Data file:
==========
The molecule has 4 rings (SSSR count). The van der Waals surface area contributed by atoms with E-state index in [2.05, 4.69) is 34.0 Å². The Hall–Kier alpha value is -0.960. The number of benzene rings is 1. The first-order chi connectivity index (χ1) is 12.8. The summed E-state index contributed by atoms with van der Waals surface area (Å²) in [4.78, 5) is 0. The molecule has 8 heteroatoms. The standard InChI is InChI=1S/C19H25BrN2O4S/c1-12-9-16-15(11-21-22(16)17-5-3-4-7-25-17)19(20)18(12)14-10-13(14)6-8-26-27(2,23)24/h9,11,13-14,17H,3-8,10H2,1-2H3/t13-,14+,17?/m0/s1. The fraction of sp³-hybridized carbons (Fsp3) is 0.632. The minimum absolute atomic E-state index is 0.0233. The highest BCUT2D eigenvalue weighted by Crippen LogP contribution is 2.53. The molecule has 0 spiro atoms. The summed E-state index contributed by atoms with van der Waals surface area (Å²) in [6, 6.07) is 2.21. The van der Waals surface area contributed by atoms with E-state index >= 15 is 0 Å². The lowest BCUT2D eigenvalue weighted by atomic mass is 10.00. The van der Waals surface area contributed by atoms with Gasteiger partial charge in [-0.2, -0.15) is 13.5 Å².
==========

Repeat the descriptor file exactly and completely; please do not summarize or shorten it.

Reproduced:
The molecule has 4 rings (SSSR count). The van der Waals surface area contributed by atoms with E-state index in [2.05, 4.69) is 34.0 Å². The Hall–Kier alpha value is -0.960. The number of benzene rings is 1. The first-order chi connectivity index (χ1) is 12.8. The summed E-state index contributed by atoms with van der Waals surface area (Å²) in [4.78, 5) is 0. The molecule has 8 heteroatoms. The standard InChI is InChI=1S/C19H25BrN2O4S/c1-12-9-16-15(11-21-22(16)17-5-3-4-7-25-17)19(20)18(12)14-10-13(14)6-8-26-27(2,23)24/h9,11,13-14,17H,3-8,10H2,1-2H3/t13-,14+,17?/m0/s1. The fraction of sp³-hybridized carbons (Fsp3) is 0.632. The minimum absolute atomic E-state index is 0.0233. The highest BCUT2D eigenvalue weighted by Crippen LogP contribution is 2.53. The molecule has 0 spiro atoms. The summed E-state index contributed by atoms with van der Waals surface area (Å²) in [6, 6.07) is 2.21. The van der Waals surface area contributed by atoms with E-state index >= 15 is 0 Å². The lowest BCUT2D eigenvalue weighted by atomic mass is 10.00. The van der Waals surface area contributed by atoms with Gasteiger partial charge in [-0.2, -0.15) is 13.5 Å².